How To Succeed With Bad Ideas

image - Flickr / Don
image – Flickr / Don

Claudia was exercising her idea muscle. 10 ideas a day.

She was sweating. It wasn’t fun. I wouldn’t let her up until she had 10 ideas.

“But I can only come up with five today!” She was in a state of panic.

I know the feeling. Five is easy. Anyone can come up with five ideas.

It’s important to exercise the idea muscle else it disappears. You stop being creative. You become a standardized test with all the black circles filled out all over your brain.

After six months of coming up with ten ideas a day you become an idea machine. Your life changes, your brain changes, everything you look at is the reflection of a potential idea.

It doesn’t solve all of your problems. You need to be healthy in other ways or you end up, as I have, lying in the middle of the street at 2am with cars swerving around you and random women trying to pull you to the sidewalk in the rain.

“If you can only do five, do 20,” I told her.

“You’re being too much of a perfectionist. Don’t try to have 10 brilliant ideas. Try to have 20 bad ideas. That’s just as good.”

When you have 20 bad ideas, that gives you more ideas for later idea sex – the combination of ideas. It’s all to get the engine greased so you can travel to places you’ve never even heard of before.

It’s in the combination of ideas that you plant the seeds for something extraordinary. For an idea nobody has ever had before. Your very own unique idea.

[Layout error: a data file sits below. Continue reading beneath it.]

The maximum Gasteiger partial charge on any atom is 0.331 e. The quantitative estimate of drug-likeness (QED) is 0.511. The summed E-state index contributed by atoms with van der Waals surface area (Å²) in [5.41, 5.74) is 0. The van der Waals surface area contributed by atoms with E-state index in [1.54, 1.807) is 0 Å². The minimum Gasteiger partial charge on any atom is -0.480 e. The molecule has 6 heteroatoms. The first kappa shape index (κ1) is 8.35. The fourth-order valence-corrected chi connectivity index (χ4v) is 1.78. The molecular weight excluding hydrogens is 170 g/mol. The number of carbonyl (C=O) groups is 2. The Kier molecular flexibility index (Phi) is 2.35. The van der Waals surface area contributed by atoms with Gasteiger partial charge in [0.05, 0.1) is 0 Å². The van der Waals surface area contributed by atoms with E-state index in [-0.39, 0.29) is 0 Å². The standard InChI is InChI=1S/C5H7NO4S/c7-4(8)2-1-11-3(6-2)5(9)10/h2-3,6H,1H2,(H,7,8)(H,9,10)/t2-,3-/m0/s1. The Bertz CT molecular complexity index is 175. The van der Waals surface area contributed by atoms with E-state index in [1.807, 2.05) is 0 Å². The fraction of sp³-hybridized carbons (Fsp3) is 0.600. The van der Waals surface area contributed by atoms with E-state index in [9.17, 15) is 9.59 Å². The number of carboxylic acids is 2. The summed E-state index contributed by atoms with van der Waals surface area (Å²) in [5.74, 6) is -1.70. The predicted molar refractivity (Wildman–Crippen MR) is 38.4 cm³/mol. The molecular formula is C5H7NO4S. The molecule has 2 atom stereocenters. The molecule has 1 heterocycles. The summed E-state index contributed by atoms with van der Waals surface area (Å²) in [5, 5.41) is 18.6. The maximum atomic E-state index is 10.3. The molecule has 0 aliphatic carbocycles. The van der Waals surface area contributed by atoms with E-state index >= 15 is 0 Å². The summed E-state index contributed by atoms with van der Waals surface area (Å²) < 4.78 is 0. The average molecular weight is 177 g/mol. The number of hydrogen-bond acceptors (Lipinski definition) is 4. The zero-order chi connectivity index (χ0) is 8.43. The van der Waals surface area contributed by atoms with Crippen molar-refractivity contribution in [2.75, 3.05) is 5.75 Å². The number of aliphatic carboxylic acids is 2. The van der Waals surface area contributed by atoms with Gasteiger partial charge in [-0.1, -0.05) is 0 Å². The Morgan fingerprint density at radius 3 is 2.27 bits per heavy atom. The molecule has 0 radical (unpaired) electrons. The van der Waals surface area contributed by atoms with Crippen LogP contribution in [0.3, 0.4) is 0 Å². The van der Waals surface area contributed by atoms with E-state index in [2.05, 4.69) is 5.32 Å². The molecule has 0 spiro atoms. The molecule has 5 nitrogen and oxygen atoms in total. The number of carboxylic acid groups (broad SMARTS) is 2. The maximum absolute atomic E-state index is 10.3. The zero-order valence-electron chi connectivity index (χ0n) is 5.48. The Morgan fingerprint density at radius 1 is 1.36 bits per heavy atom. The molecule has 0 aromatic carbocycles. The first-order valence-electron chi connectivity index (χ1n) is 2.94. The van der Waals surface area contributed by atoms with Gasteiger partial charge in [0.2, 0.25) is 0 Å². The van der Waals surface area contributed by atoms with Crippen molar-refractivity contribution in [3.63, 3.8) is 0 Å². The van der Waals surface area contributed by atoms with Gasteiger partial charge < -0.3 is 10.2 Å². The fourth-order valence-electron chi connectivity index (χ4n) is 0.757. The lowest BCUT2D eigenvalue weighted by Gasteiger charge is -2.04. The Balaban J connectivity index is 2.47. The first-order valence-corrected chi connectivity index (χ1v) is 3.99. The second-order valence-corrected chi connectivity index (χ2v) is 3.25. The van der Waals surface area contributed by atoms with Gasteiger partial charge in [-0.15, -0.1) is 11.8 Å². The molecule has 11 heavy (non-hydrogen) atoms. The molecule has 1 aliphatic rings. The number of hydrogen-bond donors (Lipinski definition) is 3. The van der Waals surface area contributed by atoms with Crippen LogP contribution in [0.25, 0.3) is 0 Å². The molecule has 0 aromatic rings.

The child of two ordinary ideas can turn out to be Google (the combination of basic search with academic citation techniques) or scotch tape (the combination of adhesive paper with some weird glue-y substance).

Then she did 20 ideas. And 20 more. She had 40 bad ideas. They really sucked. Then she started combining them.

Then she gave a talk in Dallas Cowboys stadium the other day, her first public talk ever. Two hundred people there.

She killed it. I don’t want to sound like a cliche, but she had people laugh and she had people cry. Her first joke, “Argentina won the World Cup. Yay!” And everyone laughed.

Comedy is the art of removing skills. She removed all knowledge of recent events. Funny.

Then she told stories of suicide, dictatorship, torture, E.T., and illegal immigration.

She was so happy when it was over. She knew she had done good.

Then she took her 40 bad ideas and threw them in the garbage. I’m sure she’ll have 40 more bad ideas tomorrow. Thought Catalog Logo Mark

James Altucher is the author of the bestselling book Choose Yourself, editor at The Altucher Report and host of the popular podcast, The James Altucher Show, which takes you beyond business and entrepreneurship by exploring what it means to be human and achieve well-being in a world that is increasingly complicated.

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